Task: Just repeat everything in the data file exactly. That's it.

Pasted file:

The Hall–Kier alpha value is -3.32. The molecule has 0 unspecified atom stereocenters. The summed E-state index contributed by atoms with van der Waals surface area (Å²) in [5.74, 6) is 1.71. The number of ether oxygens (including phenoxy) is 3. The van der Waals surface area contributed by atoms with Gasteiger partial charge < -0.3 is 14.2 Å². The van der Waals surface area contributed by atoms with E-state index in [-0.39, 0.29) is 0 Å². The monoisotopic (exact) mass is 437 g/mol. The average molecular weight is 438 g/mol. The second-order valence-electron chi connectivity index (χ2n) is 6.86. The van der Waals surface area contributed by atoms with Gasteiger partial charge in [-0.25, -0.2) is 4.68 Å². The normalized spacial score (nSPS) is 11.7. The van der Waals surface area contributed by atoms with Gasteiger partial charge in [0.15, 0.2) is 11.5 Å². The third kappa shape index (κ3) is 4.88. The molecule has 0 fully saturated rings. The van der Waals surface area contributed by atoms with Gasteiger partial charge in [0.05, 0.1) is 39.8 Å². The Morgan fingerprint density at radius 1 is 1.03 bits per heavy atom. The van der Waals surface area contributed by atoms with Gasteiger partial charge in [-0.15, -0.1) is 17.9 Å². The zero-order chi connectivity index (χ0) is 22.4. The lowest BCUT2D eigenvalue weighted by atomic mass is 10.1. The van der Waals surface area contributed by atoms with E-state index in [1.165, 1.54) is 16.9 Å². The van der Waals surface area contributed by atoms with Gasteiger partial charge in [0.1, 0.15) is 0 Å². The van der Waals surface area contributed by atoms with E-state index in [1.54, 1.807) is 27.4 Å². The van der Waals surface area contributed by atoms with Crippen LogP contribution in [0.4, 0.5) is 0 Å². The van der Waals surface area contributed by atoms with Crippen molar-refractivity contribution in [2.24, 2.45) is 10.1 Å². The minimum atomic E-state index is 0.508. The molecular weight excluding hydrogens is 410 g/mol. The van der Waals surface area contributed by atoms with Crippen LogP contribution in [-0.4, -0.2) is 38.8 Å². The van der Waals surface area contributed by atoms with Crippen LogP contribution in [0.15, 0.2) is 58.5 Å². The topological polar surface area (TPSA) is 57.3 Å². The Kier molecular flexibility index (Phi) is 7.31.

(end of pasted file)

The Hall–Kier alpha value is -3.32. The molecule has 0 unspecified atom stereocenters. The summed E-state index contributed by atoms with van der Waals surface area (Å²) in [5.74, 6) is 1.71. The number of ether oxygens (including phenoxy) is 3. The van der Waals surface area contributed by atoms with Gasteiger partial charge < -0.3 is 14.2 Å². The van der Waals surface area contributed by atoms with E-state index in [-0.39, 0.29) is 0 Å². The monoisotopic (exact) mass is 437 g/mol. The average molecular weight is 438 g/mol. The second-order valence-electron chi connectivity index (χ2n) is 6.86. The van der Waals surface area contributed by atoms with Gasteiger partial charge in [-0.25, -0.2) is 4.68 Å². The normalized spacial score (nSPS) is 11.7. The van der Waals surface area contributed by atoms with Gasteiger partial charge in [0.15, 0.2) is 11.5 Å². The third kappa shape index (κ3) is 4.88. The molecule has 0 fully saturated rings. The van der Waals surface area contributed by atoms with Gasteiger partial charge in [0.05, 0.1) is 39.8 Å². The Morgan fingerprint density at radius 1 is 1.03 bits per heavy atom. The van der Waals surface area contributed by atoms with Gasteiger partial charge in [-0.15, -0.1) is 17.9 Å². The zero-order chi connectivity index (χ0) is 22.4. The lowest BCUT2D eigenvalue weighted by atomic mass is 10.1. The van der Waals surface area contributed by atoms with E-state index in [1.165, 1.54) is 16.9 Å². The van der Waals surface area contributed by atoms with Gasteiger partial charge in [0.1, 0.15) is 0 Å². The van der Waals surface area contributed by atoms with E-state index in [1.54, 1.807) is 27.4 Å². The van der Waals surface area contributed by atoms with Crippen LogP contribution in [0.4, 0.5) is 0 Å². The van der Waals surface area contributed by atoms with Crippen molar-refractivity contribution in [2.24, 2.45) is 10.1 Å². The minimum atomic E-state index is 0.508. The molecular weight excluding hydrogens is 410 g/mol. The van der Waals surface area contributed by atoms with Crippen LogP contribution in [-0.4, -0.2) is 38.8 Å². The van der Waals surface area contributed by atoms with Crippen LogP contribution in [0.15, 0.2) is 58.5 Å². The topological polar surface area (TPSA) is 57.3 Å². The Kier molecular flexibility index (Phi) is 7.31.